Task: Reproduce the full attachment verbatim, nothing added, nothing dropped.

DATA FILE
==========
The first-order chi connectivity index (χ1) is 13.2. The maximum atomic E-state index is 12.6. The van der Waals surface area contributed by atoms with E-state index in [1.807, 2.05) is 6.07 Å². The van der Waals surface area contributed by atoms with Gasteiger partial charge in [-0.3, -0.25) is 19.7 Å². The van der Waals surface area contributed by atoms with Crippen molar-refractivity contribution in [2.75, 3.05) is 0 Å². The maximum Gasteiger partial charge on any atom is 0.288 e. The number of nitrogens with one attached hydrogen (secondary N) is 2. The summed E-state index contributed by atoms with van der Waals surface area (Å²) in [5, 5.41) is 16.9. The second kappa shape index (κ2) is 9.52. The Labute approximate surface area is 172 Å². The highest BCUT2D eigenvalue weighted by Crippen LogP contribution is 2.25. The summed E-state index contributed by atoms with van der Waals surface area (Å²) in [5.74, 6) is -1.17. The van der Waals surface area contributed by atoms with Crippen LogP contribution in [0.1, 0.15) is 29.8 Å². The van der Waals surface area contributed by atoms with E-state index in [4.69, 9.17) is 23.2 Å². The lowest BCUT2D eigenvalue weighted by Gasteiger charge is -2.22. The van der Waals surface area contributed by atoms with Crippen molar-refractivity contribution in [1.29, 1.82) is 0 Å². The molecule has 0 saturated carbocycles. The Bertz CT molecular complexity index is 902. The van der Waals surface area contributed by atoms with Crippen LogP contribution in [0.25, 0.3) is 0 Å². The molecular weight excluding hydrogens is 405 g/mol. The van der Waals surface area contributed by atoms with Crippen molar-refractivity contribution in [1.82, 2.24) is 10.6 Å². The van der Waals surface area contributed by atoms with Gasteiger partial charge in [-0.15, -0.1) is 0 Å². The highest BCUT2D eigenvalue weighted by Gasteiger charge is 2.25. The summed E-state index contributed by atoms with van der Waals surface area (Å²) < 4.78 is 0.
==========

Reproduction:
The first-order chi connectivity index (χ1) is 13.2. The maximum atomic E-state index is 12.6. The van der Waals surface area contributed by atoms with E-state index in [1.807, 2.05) is 6.07 Å². The van der Waals surface area contributed by atoms with Gasteiger partial charge in [-0.3, -0.25) is 19.7 Å². The van der Waals surface area contributed by atoms with Crippen molar-refractivity contribution in [2.75, 3.05) is 0 Å². The maximum Gasteiger partial charge on any atom is 0.288 e. The number of nitrogens with one attached hydrogen (secondary N) is 2. The summed E-state index contributed by atoms with van der Waals surface area (Å²) in [5, 5.41) is 16.9. The second kappa shape index (κ2) is 9.52. The Labute approximate surface area is 172 Å². The highest BCUT2D eigenvalue weighted by Crippen LogP contribution is 2.25. The summed E-state index contributed by atoms with van der Waals surface area (Å²) in [5.74, 6) is -1.17. The van der Waals surface area contributed by atoms with Crippen LogP contribution in [0.1, 0.15) is 29.8 Å². The van der Waals surface area contributed by atoms with E-state index in [4.69, 9.17) is 23.2 Å². The lowest BCUT2D eigenvalue weighted by Gasteiger charge is -2.22. The van der Waals surface area contributed by atoms with Crippen molar-refractivity contribution in [1.29, 1.82) is 0 Å². The molecule has 0 saturated carbocycles. The Bertz CT molecular complexity index is 902. The van der Waals surface area contributed by atoms with Crippen LogP contribution in [0.25, 0.3) is 0 Å². The molecular weight excluding hydrogens is 405 g/mol. The van der Waals surface area contributed by atoms with Crippen molar-refractivity contribution in [1.82, 2.24) is 10.6 Å². The van der Waals surface area contributed by atoms with Gasteiger partial charge in [-0.15, -0.1) is 0 Å². The highest BCUT2D eigenvalue weighted by Gasteiger charge is 2.25. The summed E-state index contributed by atoms with van der Waals surface area (Å²) < 4.78 is 0.